Flexible income options have risen in popularity since the introduction of new pension freedoms.
New figures published by the Association of British Insurers (ABI) have provided an early insight into what people are choosing to do with their retirement savings following April’s radical changes to pensions.
Although it’s early days, predictions that the reforms would lead to more people choosing income drawdown – a pension wrapper where savings are left invested – appear to be well-founded. In 2012, when annuity purchases were at their peak, income drawdown accounted for less than 10% of retirement income solutions. The popularity of income drawdown has now risen to a point where the amount of new money invested exceeds that put towards buying annuities.
The ABI figures show that, in the first two months of the new pension freedoms, savers used £630 million to buy annuities, while £720 million was invested into income drawdown plans.
“We’re only a few months in, but clearly income drawdown is finding favour with people who want to keep their pension fund invested in a flexible wrapper,” commented Steve Moy, wealth management consultant at St. James’s Place, “but annuities still have a role to play, and the figures back this up.”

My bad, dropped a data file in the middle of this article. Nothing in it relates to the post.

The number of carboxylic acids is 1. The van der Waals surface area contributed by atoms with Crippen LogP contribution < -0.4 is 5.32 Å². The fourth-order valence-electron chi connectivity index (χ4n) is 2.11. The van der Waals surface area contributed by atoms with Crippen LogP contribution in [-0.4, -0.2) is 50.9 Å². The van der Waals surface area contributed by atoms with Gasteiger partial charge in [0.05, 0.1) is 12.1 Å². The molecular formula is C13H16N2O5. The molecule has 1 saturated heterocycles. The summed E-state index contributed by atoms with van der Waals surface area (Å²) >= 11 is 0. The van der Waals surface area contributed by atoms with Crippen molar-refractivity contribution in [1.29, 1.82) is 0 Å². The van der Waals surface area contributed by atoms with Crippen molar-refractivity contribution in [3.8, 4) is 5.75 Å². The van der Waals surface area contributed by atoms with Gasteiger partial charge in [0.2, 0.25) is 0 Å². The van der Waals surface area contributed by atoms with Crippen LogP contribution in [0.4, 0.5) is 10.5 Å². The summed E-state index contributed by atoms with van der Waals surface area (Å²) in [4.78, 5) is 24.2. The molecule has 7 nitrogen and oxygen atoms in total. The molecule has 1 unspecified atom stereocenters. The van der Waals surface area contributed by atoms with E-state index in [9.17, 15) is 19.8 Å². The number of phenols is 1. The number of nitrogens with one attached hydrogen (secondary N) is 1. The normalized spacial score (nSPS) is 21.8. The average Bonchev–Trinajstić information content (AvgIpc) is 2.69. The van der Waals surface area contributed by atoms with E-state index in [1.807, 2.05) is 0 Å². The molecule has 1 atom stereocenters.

The reforms also allow retirement savers to bypass annuities and income drawdown altogether and dip into their savings by taking cash directly from their fund – an option known as an ‘uncrystallised funds pension lump sum’. This is the alternative income solution Chancellor George Osborne alluded to in his Budget speech in March last year, when he said that savers would be able to use their pension pot “like a bank account”.
Pension savers choosing this method withdrew over £1 billion in April and May, with the size of the average pot being £15,500. Over the same period, payments totalling £800 million were taken via income drawdown through 170,000 withdrawals.
The ABI says the figures show that those with smaller pension pots are those typically cashing out, whilst those with more substantial pots are using the accumulated funds to buy an income which, Moy says, is the responsible approach. “Given the tax implications of withdrawing large amounts, it’s encouraging to see that it is mostly smaller pots being taken as lump sums,” adds Moy. “In reality, smaller pots will not provide much of a significant income boost over the course of retirement, so it makes sense for many people to use their funds in other ways.”
However, Moy cautions that some people are still making bad decisions. “I agree that people should be trusted with their own money, but there are hidden dangers when drawing down a pension – especially in terms of Income Tax liability and the annual allowance. These are irreversible decisions and vitally important to get right, so people should always seek advice first.”
The levels and bases of taxation and reliefs from taxation can change at any time. The value of any tax relief depends on individual circumstances.